Lower Bucks’ Morrisville district starting another school year on its own

 Bucks County school district borders (Eric Walter/WHYY)

Bucks County school district borders (Eric Walter/WHYY)


Morrisville School Board president Damon Miller likens his predicament to being uncool at a middle-school dance.

“You have to have two to dance, and there’s no one coming to the dance with us at this time,” he said.


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For three years, the Morrisville School District, a 2-square-mile district hugging the Delaware River across from Trenton has sought to merge with another area district. 

The reasons are both economic and academic.

The Bucks County district has about a thousand students, 881 of whom attended the district’s own schools last year. It has one elementary school, one middle school and one high school.

The district faces the same pressures as many other Pennsylvania districts in recent years — rising teacher pension costs instituted by the state; cuts to state education funding; and the loss of federal stimulus dollars. And like so many other districts, Morrisville has increased its local taxes every year to try to recoup these losses.

However, Morrisville has some additional constraints, which its leaders say limit its ability to provide an equitable education.

Size is one factor, said Miller. The district has about 230 high school students. Larger districts can provide more diverse programming through economies of scale, he said. A 2013 report by Public Citizens for Children and Youth comparing school districts in Bucks County found that smaller districts have to spend more per student to provide the same level of instruction.

“The education opportunities are just not the same as districts that are larger,” said Miller.

Morrisville also has a higher proportion of economically disadvantaged students and students of color than Pennsbury, a school district that surrounds Morrisville on three sides and has 10 times the enrollment.

To make ends meet, said Miller, “the Morrisville School District has lost its library services, [and] its elementary students receive arts and physical education from their classroom teachers not specialists.”

He also said the school has switched to a “blended learning” model, relying partially on teachers and partially on online instruction. That allows a single teacher to teach students of many levels, as the school district can offer neither AP classes nor an honors track.

Pennsbury, Bristol Borough, Neshaminy, Council Rock and Bensalem school districts all declined to explore a merger with Morrisville, citing the accountability to their own students first and general school funding scarcity. Morrisville was similarly rejected in 1990, for the same request, when it attempted to force Pennsbury into a union.

Miller said unlike common misconception that the district would be a burden, Morrisville has things to offer any district considering a merger.  Its building stock is in good shape, he said, and the hosting district would gain local millage revenue. Morrisville has the highest school millage rate in the county, amounting to about $9.5 million annually.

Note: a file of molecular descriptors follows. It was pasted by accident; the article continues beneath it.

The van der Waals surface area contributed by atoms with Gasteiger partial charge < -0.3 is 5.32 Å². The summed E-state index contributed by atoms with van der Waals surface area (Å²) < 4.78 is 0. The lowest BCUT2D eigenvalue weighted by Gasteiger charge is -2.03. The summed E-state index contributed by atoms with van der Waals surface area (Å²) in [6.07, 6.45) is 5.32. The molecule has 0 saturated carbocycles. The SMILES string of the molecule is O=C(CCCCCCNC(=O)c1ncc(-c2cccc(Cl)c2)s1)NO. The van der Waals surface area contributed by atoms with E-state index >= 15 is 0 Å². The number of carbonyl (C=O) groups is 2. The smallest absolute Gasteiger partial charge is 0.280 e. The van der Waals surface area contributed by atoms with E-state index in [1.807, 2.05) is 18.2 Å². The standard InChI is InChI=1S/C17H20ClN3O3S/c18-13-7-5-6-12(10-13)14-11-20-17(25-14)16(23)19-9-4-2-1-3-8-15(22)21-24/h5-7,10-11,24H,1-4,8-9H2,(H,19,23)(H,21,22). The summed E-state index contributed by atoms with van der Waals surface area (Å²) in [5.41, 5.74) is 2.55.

Only Bristol Township affirmed, in a letter dated May 11, that it is “interested in participating in a feasibility study to explore the possible merger or tuition relationship” with Morrisville. However, Bristol Township said it couldn’t commit — financially — to carrying out the feasibility study without more information from the state.

In a statement, Bristol Township school board president Angela Nober said combining forces could lead to more educational opportunities for students – like instituting STEM-focused classes for higher grades – in her district but that the discussions have not progressed beyond the inititial statement of interest.

Miller said there has been a commitment from the Pennsylvania Department of Education to help pay for the feasibility study.

According to spokeswoman Jessica Hickernell, “The department did tell the district that it would assist with the cost of the feasibility study when the district had an agreement with another district willing to consider a merger.”

In Pennsylvania (and neighbor New Jersey), school districts can merge only voluntarily; the state can’t force it. There has only been one voluntary merger in Pennsylvania’s history, between two districts in Beaver County near Harrisburg.

Miller said, for now, working with the state has been held up by ongoing budget gridlock in Harrisburg. “I’m hoping to follow up once their budget gets passed,” he said.

Next Wednesday, Morrisville students will return to a school without a state budget to plan on and, for now, without another school district to “dance” with.

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